Think there’s nothing to do in Fukui? Think again! Maruoka Castle in Maruoka is small at just 3 stories, but what it lacks in size it makes up for in history. This very worthy entry to the list of Important Historical and Cultural Properties was constructed in 1576, making this small castle the oldest surviving castle in Japan. The Great Fukui Earthquake of 1948 did knock it over but it was reconstructed using 80% of the original materials, including the stone roof tiles (most castles have ceramic roof tiles). The interior smells of the pine and cedar of which it’s constructed and the age of the wood is also apparent. One doesn’t need artifacts and exhibits to appreciate the history of this castle.
Those who are interested in, and more well informed about castles and their architecture will no doubt be interested in the differences between this castle and those that were built in later centuries. One difference I noticed is that, unlike every other castle I've visited, the base of Maruoka Castle does not stick out over the edge of the foundation. These overhangs at the corners or running along the length of the walls of other castles permitted the construction of “ishiotoshi windows,” gaps in the floor of the castle that allowed defenders to - as the name suggests - drop stones, boiling water and other unpleasantness on anyone attempting to scale the rock foundation walls. Maruoka Castle does have ishiotoshi but they are balcony-like projections (providing a questionable amount of cover for the unlucky people whose job it was to man them) that stick out from the middle of the walls. There are only two or three of them. Maruoka Castle may not have needed much in the way of manmade defenses though. According to legend, whenever an enemy approached the castle a thick mist was said to appear and hide the it from harm earning it the nickname “Kasumigajo,” Mist Castle.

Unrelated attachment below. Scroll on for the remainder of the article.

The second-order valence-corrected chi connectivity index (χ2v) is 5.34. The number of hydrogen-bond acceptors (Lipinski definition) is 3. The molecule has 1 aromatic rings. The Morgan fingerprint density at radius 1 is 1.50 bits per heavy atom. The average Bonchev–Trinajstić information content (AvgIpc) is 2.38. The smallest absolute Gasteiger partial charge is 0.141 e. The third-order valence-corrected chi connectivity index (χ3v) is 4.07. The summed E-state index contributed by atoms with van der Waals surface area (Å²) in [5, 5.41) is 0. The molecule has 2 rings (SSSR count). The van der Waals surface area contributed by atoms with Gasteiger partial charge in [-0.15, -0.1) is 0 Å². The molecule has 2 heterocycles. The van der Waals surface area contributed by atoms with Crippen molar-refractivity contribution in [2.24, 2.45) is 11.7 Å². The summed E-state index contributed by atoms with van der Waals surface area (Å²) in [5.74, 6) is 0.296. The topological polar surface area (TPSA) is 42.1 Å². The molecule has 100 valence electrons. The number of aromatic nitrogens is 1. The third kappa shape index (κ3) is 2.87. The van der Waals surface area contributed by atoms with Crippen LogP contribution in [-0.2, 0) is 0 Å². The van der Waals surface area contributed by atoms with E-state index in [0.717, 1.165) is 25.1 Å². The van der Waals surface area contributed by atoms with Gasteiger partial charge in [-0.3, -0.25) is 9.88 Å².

Today Maruoka Castle sits in a small park overlooking Maruoka High School and the town of Maruoka. It also takes center stage during the Koshiro Matsuri (Old Castle Festival) at the beginning of October every year. The paper lanterns in the surrounding park, the yatai floats and chanting festival makers help to create a time tunnel to ages past.
The yoshino sakura make the castle a beautiful and popular place to enjoy hanami, and autumn leaves and snow make for beautiful viewing at other times of the year.
Maruoka Castle is a good way away from any train station so get the hourly Hon-Maruoka Bound Keifuku Bus from Awara-Onsen, Maruoka or Fukui Station. Get off at Shiro-Iriguchi. The castle won’t take up much time so pair it with the Tojinbo Cliffs, the Katsuyama Dinosaur Museum (or Katsuyama Ski Jam during the ski season), Eiheiji Temple or some other nice spot to create the perfect day trip. Get out there and get your castle fix!